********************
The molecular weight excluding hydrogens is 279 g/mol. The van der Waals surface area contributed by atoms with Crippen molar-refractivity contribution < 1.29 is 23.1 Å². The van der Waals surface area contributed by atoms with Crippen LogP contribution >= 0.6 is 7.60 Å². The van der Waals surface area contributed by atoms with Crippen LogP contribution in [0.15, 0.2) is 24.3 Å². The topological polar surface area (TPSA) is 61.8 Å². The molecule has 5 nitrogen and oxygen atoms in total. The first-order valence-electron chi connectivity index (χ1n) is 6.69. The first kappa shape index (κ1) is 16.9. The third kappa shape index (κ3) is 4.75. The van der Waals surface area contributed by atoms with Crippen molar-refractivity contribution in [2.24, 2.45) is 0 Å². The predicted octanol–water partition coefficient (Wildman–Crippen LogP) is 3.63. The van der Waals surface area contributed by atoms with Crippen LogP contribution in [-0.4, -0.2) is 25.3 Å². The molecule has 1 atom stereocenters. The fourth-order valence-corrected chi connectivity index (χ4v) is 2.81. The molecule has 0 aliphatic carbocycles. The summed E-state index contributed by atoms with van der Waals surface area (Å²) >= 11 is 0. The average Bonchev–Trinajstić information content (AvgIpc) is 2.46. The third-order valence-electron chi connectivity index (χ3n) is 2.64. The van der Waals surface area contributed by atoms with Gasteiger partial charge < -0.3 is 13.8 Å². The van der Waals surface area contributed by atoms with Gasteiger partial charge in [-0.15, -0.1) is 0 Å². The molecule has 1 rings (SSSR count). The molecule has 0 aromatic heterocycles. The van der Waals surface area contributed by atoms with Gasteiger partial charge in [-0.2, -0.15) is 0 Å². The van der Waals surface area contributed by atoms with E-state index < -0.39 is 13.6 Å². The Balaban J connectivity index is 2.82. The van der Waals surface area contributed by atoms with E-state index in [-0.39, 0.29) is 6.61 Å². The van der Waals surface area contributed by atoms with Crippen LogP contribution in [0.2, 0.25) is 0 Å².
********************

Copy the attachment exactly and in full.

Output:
The molecular weight excluding hydrogens is 279 g/mol. The van der Waals surface area contributed by atoms with Crippen molar-refractivity contribution < 1.29 is 23.1 Å². The van der Waals surface area contributed by atoms with Crippen LogP contribution >= 0.6 is 7.60 Å². The van der Waals surface area contributed by atoms with Crippen LogP contribution in [0.15, 0.2) is 24.3 Å². The topological polar surface area (TPSA) is 61.8 Å². The molecule has 5 nitrogen and oxygen atoms in total. The first-order valence-electron chi connectivity index (χ1n) is 6.69. The first kappa shape index (κ1) is 16.9. The third kappa shape index (κ3) is 4.75. The van der Waals surface area contributed by atoms with Crippen molar-refractivity contribution in [2.24, 2.45) is 0 Å². The predicted octanol–water partition coefficient (Wildman–Crippen LogP) is 3.63. The van der Waals surface area contributed by atoms with Crippen LogP contribution in [-0.4, -0.2) is 25.3 Å². The molecule has 1 atom stereocenters. The fourth-order valence-corrected chi connectivity index (χ4v) is 2.81. The molecule has 0 aliphatic carbocycles. The summed E-state index contributed by atoms with van der Waals surface area (Å²) >= 11 is 0. The average Bonchev–Trinajstić information content (AvgIpc) is 2.46. The third-order valence-electron chi connectivity index (χ3n) is 2.64. The van der Waals surface area contributed by atoms with Gasteiger partial charge < -0.3 is 13.8 Å². The van der Waals surface area contributed by atoms with Gasteiger partial charge in [-0.15, -0.1) is 0 Å². The molecule has 1 rings (SSSR count). The molecule has 0 aromatic heterocycles. The van der Waals surface area contributed by atoms with Gasteiger partial charge in [-0.2, -0.15) is 0 Å². The van der Waals surface area contributed by atoms with E-state index < -0.39 is 13.6 Å². The Balaban J connectivity index is 2.82. The van der Waals surface area contributed by atoms with E-state index in [-0.39, 0.29) is 6.61 Å². The van der Waals surface area contributed by atoms with Crippen LogP contribution in [0.2, 0.25) is 0 Å².